Actors must continually coordinate in order to achieve an objective, given the social distribution of relevant problem solving and political resources. We saw earlier how central government policy actors seeking the deployment of more renewable energy depend upon the technological and financial resources of others. This requires human resources in the form of a skilled workforce (whose training is led by others still), organisational resources in the form of clear and straightforward planning...

Jim Watson

The transition towards a more sustainable society will require the development and deployment of a range of new and existing energy technologies - from centralised supply side options such as CCS, through infrastructure technologies that underpin decentralised energy networks, to household technologies such as LED (light-emitting diode) lighting and micro-generation. This chapter discusses technology assessment, choice and incentives for a more sustainable UK energy system. The key questions...

Sustainable use and supply A role for energy citizens

Energy policy debate focuses largely on what governments can achieve on behalf of society. However, concern about climate change is growing throughout society and many communities and individuals are beginning to take initiatives for themselves, becoming engaged with energy issues as producers and as citizens, not just as consumers. Energy policy has key roles to play in encouraging and facilitating such a transition, and in removing obstacles to such initiatives. Where people are offered...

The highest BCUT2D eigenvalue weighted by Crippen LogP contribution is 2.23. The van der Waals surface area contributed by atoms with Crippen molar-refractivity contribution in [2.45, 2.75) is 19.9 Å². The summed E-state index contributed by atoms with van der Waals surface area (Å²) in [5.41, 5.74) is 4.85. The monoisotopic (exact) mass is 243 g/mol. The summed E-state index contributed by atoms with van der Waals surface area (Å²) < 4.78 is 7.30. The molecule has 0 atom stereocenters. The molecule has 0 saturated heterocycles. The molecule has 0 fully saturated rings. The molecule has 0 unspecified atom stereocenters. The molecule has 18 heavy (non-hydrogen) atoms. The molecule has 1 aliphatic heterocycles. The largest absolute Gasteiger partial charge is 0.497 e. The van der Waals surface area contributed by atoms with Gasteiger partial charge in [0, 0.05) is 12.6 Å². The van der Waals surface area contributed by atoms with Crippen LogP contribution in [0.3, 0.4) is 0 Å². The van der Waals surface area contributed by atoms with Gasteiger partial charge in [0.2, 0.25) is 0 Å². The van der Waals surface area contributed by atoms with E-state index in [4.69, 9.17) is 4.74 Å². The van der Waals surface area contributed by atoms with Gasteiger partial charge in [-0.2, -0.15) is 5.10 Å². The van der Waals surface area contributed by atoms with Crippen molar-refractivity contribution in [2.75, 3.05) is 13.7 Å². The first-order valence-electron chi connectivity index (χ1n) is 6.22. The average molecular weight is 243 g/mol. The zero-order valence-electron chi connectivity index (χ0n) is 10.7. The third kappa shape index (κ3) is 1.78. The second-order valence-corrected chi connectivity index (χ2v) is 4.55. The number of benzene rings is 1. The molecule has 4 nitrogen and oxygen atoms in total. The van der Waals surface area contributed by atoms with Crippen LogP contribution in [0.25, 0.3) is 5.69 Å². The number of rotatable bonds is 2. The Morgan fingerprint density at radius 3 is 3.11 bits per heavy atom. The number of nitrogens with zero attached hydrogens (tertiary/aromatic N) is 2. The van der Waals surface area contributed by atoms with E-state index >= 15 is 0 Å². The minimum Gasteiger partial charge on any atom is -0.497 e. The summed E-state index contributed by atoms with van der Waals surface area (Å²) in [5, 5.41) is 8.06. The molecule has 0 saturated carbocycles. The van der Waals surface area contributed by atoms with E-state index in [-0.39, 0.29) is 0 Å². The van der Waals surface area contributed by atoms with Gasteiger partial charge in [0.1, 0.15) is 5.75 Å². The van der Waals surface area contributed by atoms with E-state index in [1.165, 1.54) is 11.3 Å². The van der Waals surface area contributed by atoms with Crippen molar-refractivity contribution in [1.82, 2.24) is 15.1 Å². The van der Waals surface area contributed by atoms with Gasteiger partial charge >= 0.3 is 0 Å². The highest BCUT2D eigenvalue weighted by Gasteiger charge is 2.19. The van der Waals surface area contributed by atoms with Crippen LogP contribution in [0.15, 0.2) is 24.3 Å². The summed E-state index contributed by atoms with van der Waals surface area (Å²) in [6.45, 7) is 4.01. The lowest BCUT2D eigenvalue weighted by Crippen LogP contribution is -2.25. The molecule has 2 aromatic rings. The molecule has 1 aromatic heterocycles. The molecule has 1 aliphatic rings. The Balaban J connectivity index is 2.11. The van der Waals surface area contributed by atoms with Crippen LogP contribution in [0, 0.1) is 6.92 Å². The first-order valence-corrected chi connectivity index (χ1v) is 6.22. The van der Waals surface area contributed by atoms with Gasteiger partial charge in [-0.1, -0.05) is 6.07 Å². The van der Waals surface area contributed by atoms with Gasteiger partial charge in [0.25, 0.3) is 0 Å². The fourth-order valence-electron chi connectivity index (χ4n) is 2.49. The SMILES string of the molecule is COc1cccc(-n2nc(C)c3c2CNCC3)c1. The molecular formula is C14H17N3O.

References

Note All Internet addresses accessed 25 June 2008 Ackermann, T. (2004) 'Distributed resources in a re-regulated market environment', PhD thesis, Department of Electrical Engineering, Royal Institute of Technology (KTH), Stockholm. Ackermann, T., Andersson, G. and S der, L. (2001) 'Distributed generation A definition', Electricity Power Systems Research 57, 195-204. Adams, W. M., Brockington, D., Dyson, J. and Vira, B. (2003) 'Managing tragedies Understanding conflict over common pool...

Box 11 Climate change mitigation in developing countries

Many developing countries share the OECD's concern to find ways to cut GHG emissions, but also face pressing problems relating to access to energy supplies, local environmental pollution and energy security. Energy efficiency measures and low carbon energy sources can be used in ways that both cut emissions and help meet these other policy priorities. Realising this interdependence is vital to the success of any future international framework to tackle climate change. Technological and...

Raphael Sauter and Dierk Bauknecht